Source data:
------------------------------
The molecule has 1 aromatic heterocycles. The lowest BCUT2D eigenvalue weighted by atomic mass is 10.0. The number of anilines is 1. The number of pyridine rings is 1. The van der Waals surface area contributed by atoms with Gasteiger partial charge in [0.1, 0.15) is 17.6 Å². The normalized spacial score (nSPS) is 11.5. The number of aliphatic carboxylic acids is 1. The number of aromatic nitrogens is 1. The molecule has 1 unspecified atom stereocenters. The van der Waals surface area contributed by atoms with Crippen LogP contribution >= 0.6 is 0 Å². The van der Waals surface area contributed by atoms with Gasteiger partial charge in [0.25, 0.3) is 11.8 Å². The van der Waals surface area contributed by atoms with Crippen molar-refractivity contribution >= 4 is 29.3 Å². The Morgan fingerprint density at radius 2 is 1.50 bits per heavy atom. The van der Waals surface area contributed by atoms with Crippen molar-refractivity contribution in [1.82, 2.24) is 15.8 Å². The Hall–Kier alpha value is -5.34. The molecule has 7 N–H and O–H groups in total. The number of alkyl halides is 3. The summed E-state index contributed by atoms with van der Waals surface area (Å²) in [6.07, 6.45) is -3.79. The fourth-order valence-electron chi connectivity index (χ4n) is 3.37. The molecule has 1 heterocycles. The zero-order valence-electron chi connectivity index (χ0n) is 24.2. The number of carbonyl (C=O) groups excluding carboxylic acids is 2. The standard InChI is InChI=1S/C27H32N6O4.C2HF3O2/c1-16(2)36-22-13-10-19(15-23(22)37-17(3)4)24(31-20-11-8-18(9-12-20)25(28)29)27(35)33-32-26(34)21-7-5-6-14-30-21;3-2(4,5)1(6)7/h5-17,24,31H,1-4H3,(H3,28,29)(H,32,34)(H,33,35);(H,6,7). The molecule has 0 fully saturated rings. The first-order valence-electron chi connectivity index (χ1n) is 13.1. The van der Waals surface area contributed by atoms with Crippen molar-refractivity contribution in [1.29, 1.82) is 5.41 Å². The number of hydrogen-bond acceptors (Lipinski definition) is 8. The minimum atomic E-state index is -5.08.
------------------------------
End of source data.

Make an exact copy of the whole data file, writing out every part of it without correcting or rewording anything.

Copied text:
The molecule has 1 aromatic heterocycles. The lowest BCUT2D eigenvalue weighted by atomic mass is 10.0. The number of anilines is 1. The number of pyridine rings is 1. The van der Waals surface area contributed by atoms with Gasteiger partial charge in [0.1, 0.15) is 17.6 Å². The normalized spacial score (nSPS) is 11.5. The number of aliphatic carboxylic acids is 1. The number of aromatic nitrogens is 1. The molecule has 1 unspecified atom stereocenters. The van der Waals surface area contributed by atoms with Crippen LogP contribution >= 0.6 is 0 Å². The van der Waals surface area contributed by atoms with Gasteiger partial charge in [0.25, 0.3) is 11.8 Å². The van der Waals surface area contributed by atoms with Crippen molar-refractivity contribution >= 4 is 29.3 Å². The Morgan fingerprint density at radius 2 is 1.50 bits per heavy atom. The van der Waals surface area contributed by atoms with Crippen molar-refractivity contribution in [1.82, 2.24) is 15.8 Å². The Hall–Kier alpha value is -5.34. The molecule has 7 N–H and O–H groups in total. The number of alkyl halides is 3. The summed E-state index contributed by atoms with van der Waals surface area (Å²) in [6.07, 6.45) is -3.79. The fourth-order valence-electron chi connectivity index (χ4n) is 3.37. The molecule has 1 heterocycles. The zero-order valence-electron chi connectivity index (χ0n) is 24.2. The number of carbonyl (C=O) groups excluding carboxylic acids is 2. The standard InChI is InChI=1S/C27H32N6O4.C2HF3O2/c1-16(2)36-22-13-10-19(15-23(22)37-17(3)4)24(31-20-11-8-18(9-12-20)25(28)29)27(35)33-32-26(34)21-7-5-6-14-30-21;3-2(4,5)1(6)7/h5-17,24,31H,1-4H3,(H3,28,29)(H,32,34)(H,33,35);(H,6,7). The molecule has 0 fully saturated rings. The first-order valence-electron chi connectivity index (χ1n) is 13.1. The van der Waals surface area contributed by atoms with Crippen molar-refractivity contribution in [1.29, 1.82) is 5.41 Å². The number of hydrogen-bond acceptors (Lipinski definition) is 8. The minimum atomic E-state index is -5.08.